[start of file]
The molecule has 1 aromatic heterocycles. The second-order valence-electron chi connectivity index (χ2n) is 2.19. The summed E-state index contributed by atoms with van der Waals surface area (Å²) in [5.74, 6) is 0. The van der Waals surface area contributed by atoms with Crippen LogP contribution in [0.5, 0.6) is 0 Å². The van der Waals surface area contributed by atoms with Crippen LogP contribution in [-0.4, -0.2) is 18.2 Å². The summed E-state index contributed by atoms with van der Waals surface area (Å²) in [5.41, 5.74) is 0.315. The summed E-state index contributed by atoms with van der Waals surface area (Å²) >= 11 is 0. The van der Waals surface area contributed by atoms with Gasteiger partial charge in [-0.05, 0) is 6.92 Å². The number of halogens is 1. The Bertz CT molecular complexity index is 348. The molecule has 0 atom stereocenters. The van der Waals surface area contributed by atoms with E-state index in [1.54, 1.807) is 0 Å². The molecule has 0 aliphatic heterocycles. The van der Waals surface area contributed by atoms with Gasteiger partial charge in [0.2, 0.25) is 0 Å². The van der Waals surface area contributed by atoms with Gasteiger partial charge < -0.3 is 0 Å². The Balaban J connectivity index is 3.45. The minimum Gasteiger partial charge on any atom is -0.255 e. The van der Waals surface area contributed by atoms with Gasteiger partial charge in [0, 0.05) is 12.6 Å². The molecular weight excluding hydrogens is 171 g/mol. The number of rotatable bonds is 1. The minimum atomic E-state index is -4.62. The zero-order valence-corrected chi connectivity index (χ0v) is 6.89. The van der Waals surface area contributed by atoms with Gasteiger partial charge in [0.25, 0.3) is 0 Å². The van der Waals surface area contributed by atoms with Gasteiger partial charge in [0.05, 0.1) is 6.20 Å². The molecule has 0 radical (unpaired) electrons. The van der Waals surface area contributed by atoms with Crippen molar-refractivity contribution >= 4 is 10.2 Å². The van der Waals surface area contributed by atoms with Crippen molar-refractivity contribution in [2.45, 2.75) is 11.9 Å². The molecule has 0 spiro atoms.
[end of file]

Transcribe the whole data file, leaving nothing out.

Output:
The molecule has 1 aromatic heterocycles. The second-order valence-electron chi connectivity index (χ2n) is 2.19. The summed E-state index contributed by atoms with van der Waals surface area (Å²) in [5.74, 6) is 0. The van der Waals surface area contributed by atoms with Crippen LogP contribution in [0.5, 0.6) is 0 Å². The van der Waals surface area contributed by atoms with Crippen LogP contribution in [-0.4, -0.2) is 18.2 Å². The summed E-state index contributed by atoms with van der Waals surface area (Å²) in [5.41, 5.74) is 0.315. The summed E-state index contributed by atoms with van der Waals surface area (Å²) >= 11 is 0. The van der Waals surface area contributed by atoms with Gasteiger partial charge in [-0.05, 0) is 6.92 Å². The number of halogens is 1. The Bertz CT molecular complexity index is 348. The molecule has 0 atom stereocenters. The van der Waals surface area contributed by atoms with E-state index in [1.54, 1.807) is 0 Å². The molecule has 0 aliphatic heterocycles. The van der Waals surface area contributed by atoms with Gasteiger partial charge in [0.2, 0.25) is 0 Å². The van der Waals surface area contributed by atoms with Gasteiger partial charge < -0.3 is 0 Å². The Balaban J connectivity index is 3.45. The minimum Gasteiger partial charge on any atom is -0.255 e. The van der Waals surface area contributed by atoms with Gasteiger partial charge in [0, 0.05) is 12.6 Å². The molecular weight excluding hydrogens is 171 g/mol. The number of rotatable bonds is 1. The minimum atomic E-state index is -4.62. The zero-order valence-corrected chi connectivity index (χ0v) is 6.89. The van der Waals surface area contributed by atoms with Gasteiger partial charge in [0.25, 0.3) is 0 Å². The van der Waals surface area contributed by atoms with Gasteiger partial charge in [0.05, 0.1) is 6.20 Å². The molecule has 0 radical (unpaired) electrons. The van der Waals surface area contributed by atoms with Crippen molar-refractivity contribution >= 4 is 10.2 Å². The van der Waals surface area contributed by atoms with Crippen molar-refractivity contribution in [2.45, 2.75) is 11.9 Å². The molecule has 0 spiro atoms.